In dissecting past vulnerabilities and hacks, we’ve also noticed that many were surprisingly simple yet effective. Often, the vulnerabilities stemmed from seemingly minor oversights, such as neglecting to verify user signatures in specific scenarios or failing to authenticate the keys of vault accounts.

Yet, the simplicity of these exploits is deceptive. Identifying such bugs, particularly within a vast network of diverse and complex contracts, is anything but straightforward. This recurring simplicity in Solana’s security vulnerabilities has led to a growing sense of frustration on our part. Bugs are an inevitable part of any technological ecosystem, but we found the ease with which some hackers were exploiting these vulnerabilities in Solana disconcerting.

Driven by this frustration and a determination to fortify Solana’s defenses, we embarked on a mission — namely to mimic the methods of hackers but to use them more efficiently as well as for good. That is, we seek to do what hackers do, only better and faster.

Therefore, we teamed up with the Solana Foundation to create Riverguard, a new free security tool. Thus, we hope to make it easier for all Solana projects to keep their security tight. Riverguard is a tool that performs post-deployment testing on all contracts. It tests for common bugs by changing up their on-chain transactions, listing any potential issues in a user-friendly dashboard.

1.2 We Need to Automate!

So how do we actually achieve this? The answer is automation. There are two common contenders when it comes to automated bug-finding — namely fuzzing and symbolic execution. We started to investigate this topic years ago and reached the conclusion that while the aforementioned approaches work, they still require significant work for each contract. While the tools are highly useful for finding unknown and complex bugs or bug classes, they often require source-code access or contract-specific tuning to work well. We needed something applicable to all contracts that could work as a first line of defense for the bugs we see most often. For this, we realized that we could use a much simpler approach.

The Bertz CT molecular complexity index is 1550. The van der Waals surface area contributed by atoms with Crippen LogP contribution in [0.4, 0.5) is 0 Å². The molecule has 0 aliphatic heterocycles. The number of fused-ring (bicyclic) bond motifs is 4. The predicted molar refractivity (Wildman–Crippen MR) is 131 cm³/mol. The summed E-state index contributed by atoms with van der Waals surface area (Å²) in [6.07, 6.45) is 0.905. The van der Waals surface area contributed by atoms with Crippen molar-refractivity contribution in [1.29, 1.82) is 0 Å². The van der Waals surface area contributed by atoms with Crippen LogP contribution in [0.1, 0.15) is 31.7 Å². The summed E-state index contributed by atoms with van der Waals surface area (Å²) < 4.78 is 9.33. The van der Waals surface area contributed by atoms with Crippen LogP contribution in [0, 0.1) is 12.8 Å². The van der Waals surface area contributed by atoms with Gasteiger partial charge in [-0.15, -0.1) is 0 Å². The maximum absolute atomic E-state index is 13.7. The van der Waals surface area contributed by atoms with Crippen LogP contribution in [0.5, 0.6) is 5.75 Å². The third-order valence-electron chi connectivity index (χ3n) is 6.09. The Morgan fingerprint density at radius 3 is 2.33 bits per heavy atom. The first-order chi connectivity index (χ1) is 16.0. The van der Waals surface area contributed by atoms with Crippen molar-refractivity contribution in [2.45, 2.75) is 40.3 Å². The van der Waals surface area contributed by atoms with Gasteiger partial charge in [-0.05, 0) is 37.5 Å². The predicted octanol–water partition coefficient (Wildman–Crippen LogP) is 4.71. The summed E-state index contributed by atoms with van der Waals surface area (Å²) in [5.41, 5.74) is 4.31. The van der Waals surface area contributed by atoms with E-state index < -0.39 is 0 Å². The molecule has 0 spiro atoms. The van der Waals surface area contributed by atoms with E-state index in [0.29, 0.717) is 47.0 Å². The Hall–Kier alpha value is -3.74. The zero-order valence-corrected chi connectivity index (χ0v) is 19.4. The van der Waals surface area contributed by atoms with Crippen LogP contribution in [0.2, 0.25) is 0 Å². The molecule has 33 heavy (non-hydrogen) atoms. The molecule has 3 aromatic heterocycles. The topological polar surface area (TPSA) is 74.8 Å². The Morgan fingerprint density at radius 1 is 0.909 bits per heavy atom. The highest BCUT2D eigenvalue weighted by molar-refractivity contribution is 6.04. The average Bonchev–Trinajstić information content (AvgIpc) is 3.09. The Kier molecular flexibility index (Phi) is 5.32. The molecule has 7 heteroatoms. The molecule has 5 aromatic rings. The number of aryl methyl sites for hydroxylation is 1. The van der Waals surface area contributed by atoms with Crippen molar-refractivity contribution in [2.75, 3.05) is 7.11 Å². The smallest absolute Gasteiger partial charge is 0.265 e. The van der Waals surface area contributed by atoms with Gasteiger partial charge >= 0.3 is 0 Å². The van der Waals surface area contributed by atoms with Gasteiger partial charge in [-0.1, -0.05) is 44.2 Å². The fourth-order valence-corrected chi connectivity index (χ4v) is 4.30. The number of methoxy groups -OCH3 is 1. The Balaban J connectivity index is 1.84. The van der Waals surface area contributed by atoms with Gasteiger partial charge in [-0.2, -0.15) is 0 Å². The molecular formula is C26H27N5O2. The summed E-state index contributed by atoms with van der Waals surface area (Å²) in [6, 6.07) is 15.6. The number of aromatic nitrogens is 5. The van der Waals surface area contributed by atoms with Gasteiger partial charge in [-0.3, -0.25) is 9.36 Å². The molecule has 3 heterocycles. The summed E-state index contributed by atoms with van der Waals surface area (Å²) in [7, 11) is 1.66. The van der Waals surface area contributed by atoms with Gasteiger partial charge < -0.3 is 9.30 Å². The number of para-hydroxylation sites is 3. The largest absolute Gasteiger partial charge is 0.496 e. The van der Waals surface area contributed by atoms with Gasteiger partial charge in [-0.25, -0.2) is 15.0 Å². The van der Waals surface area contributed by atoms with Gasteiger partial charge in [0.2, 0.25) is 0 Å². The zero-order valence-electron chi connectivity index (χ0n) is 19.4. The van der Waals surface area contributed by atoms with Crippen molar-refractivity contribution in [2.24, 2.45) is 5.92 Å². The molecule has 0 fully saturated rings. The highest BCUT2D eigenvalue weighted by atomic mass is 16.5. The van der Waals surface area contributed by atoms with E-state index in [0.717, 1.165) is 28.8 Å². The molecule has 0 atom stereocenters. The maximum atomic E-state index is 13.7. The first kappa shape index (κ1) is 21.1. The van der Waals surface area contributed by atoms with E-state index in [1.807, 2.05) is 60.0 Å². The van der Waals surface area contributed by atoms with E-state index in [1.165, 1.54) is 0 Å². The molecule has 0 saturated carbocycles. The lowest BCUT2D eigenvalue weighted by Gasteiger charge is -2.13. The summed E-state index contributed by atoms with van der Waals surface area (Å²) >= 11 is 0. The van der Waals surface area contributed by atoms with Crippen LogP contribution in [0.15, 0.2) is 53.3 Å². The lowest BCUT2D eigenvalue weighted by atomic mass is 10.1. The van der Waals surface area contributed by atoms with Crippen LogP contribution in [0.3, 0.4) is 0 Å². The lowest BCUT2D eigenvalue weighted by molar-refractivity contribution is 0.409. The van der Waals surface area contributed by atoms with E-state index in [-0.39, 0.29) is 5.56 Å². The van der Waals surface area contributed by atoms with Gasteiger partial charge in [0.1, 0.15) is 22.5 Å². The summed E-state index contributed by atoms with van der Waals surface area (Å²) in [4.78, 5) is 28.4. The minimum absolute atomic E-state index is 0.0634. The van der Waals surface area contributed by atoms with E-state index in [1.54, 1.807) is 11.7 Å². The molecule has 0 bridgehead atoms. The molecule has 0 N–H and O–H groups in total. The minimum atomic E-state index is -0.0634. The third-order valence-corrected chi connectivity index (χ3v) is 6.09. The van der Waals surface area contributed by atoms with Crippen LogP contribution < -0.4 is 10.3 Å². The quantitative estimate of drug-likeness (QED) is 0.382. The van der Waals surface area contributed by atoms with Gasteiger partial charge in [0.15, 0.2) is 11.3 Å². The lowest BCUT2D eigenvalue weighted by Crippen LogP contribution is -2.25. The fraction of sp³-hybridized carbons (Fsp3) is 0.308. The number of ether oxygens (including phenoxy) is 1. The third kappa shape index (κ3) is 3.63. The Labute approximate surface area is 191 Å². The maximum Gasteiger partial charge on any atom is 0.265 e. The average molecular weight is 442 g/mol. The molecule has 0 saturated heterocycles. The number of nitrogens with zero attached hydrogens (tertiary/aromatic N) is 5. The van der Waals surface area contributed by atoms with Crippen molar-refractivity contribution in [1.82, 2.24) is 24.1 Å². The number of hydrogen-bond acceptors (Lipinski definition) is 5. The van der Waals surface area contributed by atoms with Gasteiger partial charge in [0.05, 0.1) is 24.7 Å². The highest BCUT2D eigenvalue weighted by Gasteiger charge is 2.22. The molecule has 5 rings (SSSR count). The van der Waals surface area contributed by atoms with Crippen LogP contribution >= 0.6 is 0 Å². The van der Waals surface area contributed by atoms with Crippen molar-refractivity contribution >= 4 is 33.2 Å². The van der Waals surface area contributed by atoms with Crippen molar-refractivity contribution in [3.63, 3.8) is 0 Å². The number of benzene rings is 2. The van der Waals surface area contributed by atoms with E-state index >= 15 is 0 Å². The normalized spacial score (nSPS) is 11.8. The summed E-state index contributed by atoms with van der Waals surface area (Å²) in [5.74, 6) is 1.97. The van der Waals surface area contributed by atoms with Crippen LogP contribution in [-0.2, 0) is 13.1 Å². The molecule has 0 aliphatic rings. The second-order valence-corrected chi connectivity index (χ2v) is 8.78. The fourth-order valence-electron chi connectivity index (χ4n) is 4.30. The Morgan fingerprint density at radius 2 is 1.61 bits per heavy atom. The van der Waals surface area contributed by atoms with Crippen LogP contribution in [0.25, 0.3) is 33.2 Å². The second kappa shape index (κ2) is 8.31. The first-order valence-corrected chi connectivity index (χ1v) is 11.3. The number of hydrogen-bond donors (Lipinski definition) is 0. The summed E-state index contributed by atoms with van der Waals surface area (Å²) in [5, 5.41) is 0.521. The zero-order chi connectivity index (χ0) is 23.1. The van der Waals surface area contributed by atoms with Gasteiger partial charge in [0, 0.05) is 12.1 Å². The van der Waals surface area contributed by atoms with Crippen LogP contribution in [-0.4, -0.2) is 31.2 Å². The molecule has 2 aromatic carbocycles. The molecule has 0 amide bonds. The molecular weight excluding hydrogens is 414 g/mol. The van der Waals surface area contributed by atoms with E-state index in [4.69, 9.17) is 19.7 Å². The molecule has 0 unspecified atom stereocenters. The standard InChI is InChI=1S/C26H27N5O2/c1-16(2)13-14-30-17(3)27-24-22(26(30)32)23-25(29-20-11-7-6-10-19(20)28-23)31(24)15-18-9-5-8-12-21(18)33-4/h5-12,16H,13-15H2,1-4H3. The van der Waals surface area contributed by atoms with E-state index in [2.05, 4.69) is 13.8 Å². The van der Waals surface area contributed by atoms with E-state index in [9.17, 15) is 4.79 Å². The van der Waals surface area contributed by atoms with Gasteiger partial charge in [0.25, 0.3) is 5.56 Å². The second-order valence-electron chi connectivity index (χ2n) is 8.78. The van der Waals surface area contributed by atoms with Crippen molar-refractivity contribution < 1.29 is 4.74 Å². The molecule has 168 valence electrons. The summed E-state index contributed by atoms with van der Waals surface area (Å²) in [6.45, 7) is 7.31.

1.3 Think Like a Hacker

Too many of the more straightforward hacks follow the same basic pattern, where the user interacts with a protocol and observes weird behavior. The user becomes an attacker and abuses the behavior.

This sequence offers valuable insights into how security testing might be approached. The idea is to mimic genuine user interactions with contracts as a means to uncover vulnerabilities. Let’s treat all contracts like a black box and go bug hunting through the following steps:

  • First, interact with the program via a frontend;
  • Then, look at what the transaction did on-chain;
  • Lastly, mutate the transaction in an educated way and see if it still succeeds.